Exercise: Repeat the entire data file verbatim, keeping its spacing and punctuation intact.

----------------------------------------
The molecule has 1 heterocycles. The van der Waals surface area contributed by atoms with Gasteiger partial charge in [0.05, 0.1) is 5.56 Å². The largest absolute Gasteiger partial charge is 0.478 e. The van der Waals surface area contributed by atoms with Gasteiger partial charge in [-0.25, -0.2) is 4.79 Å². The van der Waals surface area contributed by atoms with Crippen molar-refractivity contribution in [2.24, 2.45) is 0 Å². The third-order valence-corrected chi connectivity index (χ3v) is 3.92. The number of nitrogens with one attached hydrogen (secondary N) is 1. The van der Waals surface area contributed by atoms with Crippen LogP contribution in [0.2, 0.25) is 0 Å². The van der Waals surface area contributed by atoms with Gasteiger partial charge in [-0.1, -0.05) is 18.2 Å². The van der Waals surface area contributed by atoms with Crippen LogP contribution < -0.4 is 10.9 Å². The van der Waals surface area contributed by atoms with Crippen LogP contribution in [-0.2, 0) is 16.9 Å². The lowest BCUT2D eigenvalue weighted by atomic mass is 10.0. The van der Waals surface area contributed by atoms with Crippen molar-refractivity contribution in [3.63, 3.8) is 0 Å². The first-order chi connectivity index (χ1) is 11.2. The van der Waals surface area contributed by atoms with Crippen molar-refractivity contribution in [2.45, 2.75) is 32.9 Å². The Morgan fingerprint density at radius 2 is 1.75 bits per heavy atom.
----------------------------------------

The molecule has 1 heterocycles. The van der Waals surface area contributed by atoms with Gasteiger partial charge in [0.05, 0.1) is 5.56 Å². The largest absolute Gasteiger partial charge is 0.478 e. The van der Waals surface area contributed by atoms with Gasteiger partial charge in [-0.25, -0.2) is 4.79 Å². The van der Waals surface area contributed by atoms with Crippen molar-refractivity contribution in [2.24, 2.45) is 0 Å². The third-order valence-corrected chi connectivity index (χ3v) is 3.92. The number of nitrogens with one attached hydrogen (secondary N) is 1. The van der Waals surface area contributed by atoms with Crippen LogP contribution in [0.2, 0.25) is 0 Å². The van der Waals surface area contributed by atoms with Gasteiger partial charge in [-0.1, -0.05) is 18.2 Å². The van der Waals surface area contributed by atoms with Crippen LogP contribution < -0.4 is 10.9 Å². The van der Waals surface area contributed by atoms with Crippen LogP contribution in [-0.2, 0) is 16.9 Å². The lowest BCUT2D eigenvalue weighted by atomic mass is 10.0. The van der Waals surface area contributed by atoms with Crippen molar-refractivity contribution in [3.63, 3.8) is 0 Å². The first-order chi connectivity index (χ1) is 11.2. The van der Waals surface area contributed by atoms with Crippen molar-refractivity contribution in [2.45, 2.75) is 32.9 Å². The Morgan fingerprint density at radius 2 is 1.75 bits per heavy atom.